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NATO Chief Says Helping Partners' Armed Forces is Crucial

Obama plans to urge the leaders to step carefully in exit negotiations



    Military personnel poses in front of a NATO unmanned drone outside PGE National Stadium, the venue of the NATO Summit, prior to the official opening of the NATO summit in Warsaw, Poland, Friday, July 8, 2016.

    The NATO military alliance doesn't only need to reinforce its own armed forces, it also must also come to the aid of partner nations in the Middle East and North Africa that are threatened by extremist violence, NATO's chief said Friday.

    "For our nations to be safe, it's not enough to keep our defenses strong, we must help to make our partners stronger," NATO Secretary-General Jens Stoltenberg said, speaking before the opening of a key summit meeting of alliance heads of state and government.

    "Training local forces is often our best weapon against violent extremism," Stoltenberg told a forum of defense and security experts. Among the items on the NATO summit's ambitious agenda is increased assistance for Iraq's military, extension of the West's financial commitment to the Afghan military and police, and aid for Tunisia.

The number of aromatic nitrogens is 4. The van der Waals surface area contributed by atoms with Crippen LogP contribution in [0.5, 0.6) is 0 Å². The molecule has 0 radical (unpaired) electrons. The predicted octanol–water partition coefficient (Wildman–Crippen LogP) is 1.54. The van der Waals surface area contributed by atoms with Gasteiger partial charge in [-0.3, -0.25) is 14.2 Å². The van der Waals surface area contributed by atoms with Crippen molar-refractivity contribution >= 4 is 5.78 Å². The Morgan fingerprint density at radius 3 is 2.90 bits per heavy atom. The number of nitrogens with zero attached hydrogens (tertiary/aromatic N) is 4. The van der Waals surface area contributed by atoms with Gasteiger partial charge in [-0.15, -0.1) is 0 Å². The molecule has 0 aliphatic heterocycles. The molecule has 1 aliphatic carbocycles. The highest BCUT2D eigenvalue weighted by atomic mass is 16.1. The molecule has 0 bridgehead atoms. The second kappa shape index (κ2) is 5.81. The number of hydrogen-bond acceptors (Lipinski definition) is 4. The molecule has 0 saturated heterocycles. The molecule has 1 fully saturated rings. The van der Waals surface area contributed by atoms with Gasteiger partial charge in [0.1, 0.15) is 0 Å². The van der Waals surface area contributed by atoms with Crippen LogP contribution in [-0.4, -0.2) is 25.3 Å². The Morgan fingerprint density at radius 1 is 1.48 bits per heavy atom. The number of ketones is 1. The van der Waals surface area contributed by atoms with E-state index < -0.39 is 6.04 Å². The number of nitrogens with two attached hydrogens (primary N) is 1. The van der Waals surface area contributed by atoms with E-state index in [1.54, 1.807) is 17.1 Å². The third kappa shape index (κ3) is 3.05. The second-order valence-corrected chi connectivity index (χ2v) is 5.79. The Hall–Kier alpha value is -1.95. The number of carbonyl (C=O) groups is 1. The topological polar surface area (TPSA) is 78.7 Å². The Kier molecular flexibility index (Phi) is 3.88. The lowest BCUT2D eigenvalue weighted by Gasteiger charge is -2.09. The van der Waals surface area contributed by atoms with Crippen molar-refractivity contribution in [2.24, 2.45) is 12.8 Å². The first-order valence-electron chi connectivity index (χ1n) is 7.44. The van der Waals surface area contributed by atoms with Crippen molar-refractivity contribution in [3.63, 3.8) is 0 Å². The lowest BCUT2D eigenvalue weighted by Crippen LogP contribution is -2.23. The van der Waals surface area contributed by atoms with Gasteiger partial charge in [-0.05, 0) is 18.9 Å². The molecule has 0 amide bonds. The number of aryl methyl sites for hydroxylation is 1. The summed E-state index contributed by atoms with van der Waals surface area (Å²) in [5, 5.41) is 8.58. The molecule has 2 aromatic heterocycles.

Later, arriving at the Warsaw sports stadium where NATO leaders will hold two days of meetings, Stoltenberg predicted "a landmark summit." Leaders will get NATO more involved in the campaign against Islamic State by authorizing use of AWACS surveillance aircraft to assist the U.S.-led coalition fighting the group, he said.

    Carl Court/Getty Images

    "The decisions we're going to take together will once again confirm that Europe and North America stand together, act together to support all allies against any threats," Stoltenberg said.

    In Warsaw, U.S. President Barack Obama and leaders from NATO's 27 other allies will also order deployment of multinational units on the alliance's eastern frontiers — a move Germany's defense minister said is proper to counter what she called a "completely unpredictable and aggressive Russia."

    Ursula von der Leyen said Friday that Poland and the Baltic states want protection because Russia's 2014 annexation of Crimea from Ukraine shows Moscow "doesn't respect borders."

    She told German broadcaster ARD that NATO must maintain a dialogue with Russia, but from a "position of strength."

    "It's important that NATO deploys with such strength that it's clear nobody can see an advantage in attacking this military alliance," the German minister said.